I know we’re not keeping score, and this free-flowing open-handiness, this total lack of keeping tally, is one of the signals of genuine friendship. Still, as your good and faithful words have landed in my digital mailbox three times now, I’ve been trying to write this letter to you. I just haven’t had the words. I’ve been scrambling to care for the congregation and complete a few projects and figure out Zoom (I’ve already learned to hate the word “Zoom”), and, with Miska, create some semblance of rhythm for our family — but mainly, I simply haven’t had the words.
The past couple weeks, it’s as if someone just flipped the whole Monopoly board. All the pieces are scattered. We don’t know which way is up. Everything is uncertain. I hear (and agree with) the call that we must not panic–we have to stick together, breathe deep, watch out for one another, trust the people who’ve trained their whole life for this moment, and trust The Mercy to hold us. And yet, the fear is real. We’re swimming through dark waters. It’s the voice of fools who say we have nothing to fear. Only, I believe that faith and hope and love are more powerful than fear—way more powerful.
We humans are quite a magnificent and resilient lot. There are plenty of reasons and times to point out the countless ways we’ve made a wreck of things. But right now, I’m drawn to the wonder of those police officers in Mallorca, Spain, making the rounds down barren avenues, folks locked in their houses — and pausing every few streets to get out of their patrol cars and serenade the block. I’m in awe of so many who are organizing grocery runs for their elderly neighbors, collecting toilet paper for those who don’t’ have any, and delivering food to school kids who’re missing their prime source of food. I marvel at the parents carving out a new reality, tending to their children and families with little guidance or sense of when this ends. And wow — isn’t it something to see folks committing the government checks they don’t really need to those who really do?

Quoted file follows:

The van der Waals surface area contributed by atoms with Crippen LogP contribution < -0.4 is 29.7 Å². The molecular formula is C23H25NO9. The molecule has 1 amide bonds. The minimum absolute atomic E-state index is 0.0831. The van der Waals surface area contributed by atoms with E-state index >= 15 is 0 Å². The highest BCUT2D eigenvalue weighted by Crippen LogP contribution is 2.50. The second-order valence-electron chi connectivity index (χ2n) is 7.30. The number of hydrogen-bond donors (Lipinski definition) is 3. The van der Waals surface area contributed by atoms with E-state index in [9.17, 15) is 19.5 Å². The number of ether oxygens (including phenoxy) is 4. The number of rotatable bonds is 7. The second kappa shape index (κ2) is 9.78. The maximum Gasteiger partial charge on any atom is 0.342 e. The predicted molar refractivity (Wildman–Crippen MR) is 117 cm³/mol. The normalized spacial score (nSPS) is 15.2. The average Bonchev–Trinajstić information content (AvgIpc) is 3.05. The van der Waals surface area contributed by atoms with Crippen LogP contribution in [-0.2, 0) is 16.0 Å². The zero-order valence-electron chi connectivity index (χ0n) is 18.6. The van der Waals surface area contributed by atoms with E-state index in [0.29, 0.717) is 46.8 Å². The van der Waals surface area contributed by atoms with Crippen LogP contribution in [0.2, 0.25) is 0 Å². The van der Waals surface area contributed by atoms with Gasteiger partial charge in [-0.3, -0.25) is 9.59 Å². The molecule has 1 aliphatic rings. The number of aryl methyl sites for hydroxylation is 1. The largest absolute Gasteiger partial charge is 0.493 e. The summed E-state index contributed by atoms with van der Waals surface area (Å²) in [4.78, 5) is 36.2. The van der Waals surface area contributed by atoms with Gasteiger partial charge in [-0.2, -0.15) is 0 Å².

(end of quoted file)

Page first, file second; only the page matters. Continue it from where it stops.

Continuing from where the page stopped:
And then I’m stunned by the skill and courage of the researchers, burning all their energy and every ounce of their knowledge, to find an answer to this menace. I’m so grateful for doctors like my brother-in-law in Jonesboro, Arkansas, serving the vulnerable amid crisis–and then, exhausted, rushing back into the hospital to care for the tornado victims. I’m inspired by Dr. Craig Smith at Columbia University Medical Center in New York outlining their dire reality in a note to his colleagues. His sober description lands with an alarming jolt–but then he concluded with these spine-straightening words: “A forest of bamboo bends to the ground in a typhoon but rarely breaks. We are that forest and we must not break. By the people, for the people.”
That line is the one I want to hold up today. Each of us, in our own way and own place — with our own circle of people — We must not break. And by God’s mercy, we will not.
p.s. on top of it all, yesterday was the 1 year anniversary of our dog Daisy’s death. There were new tears in our house.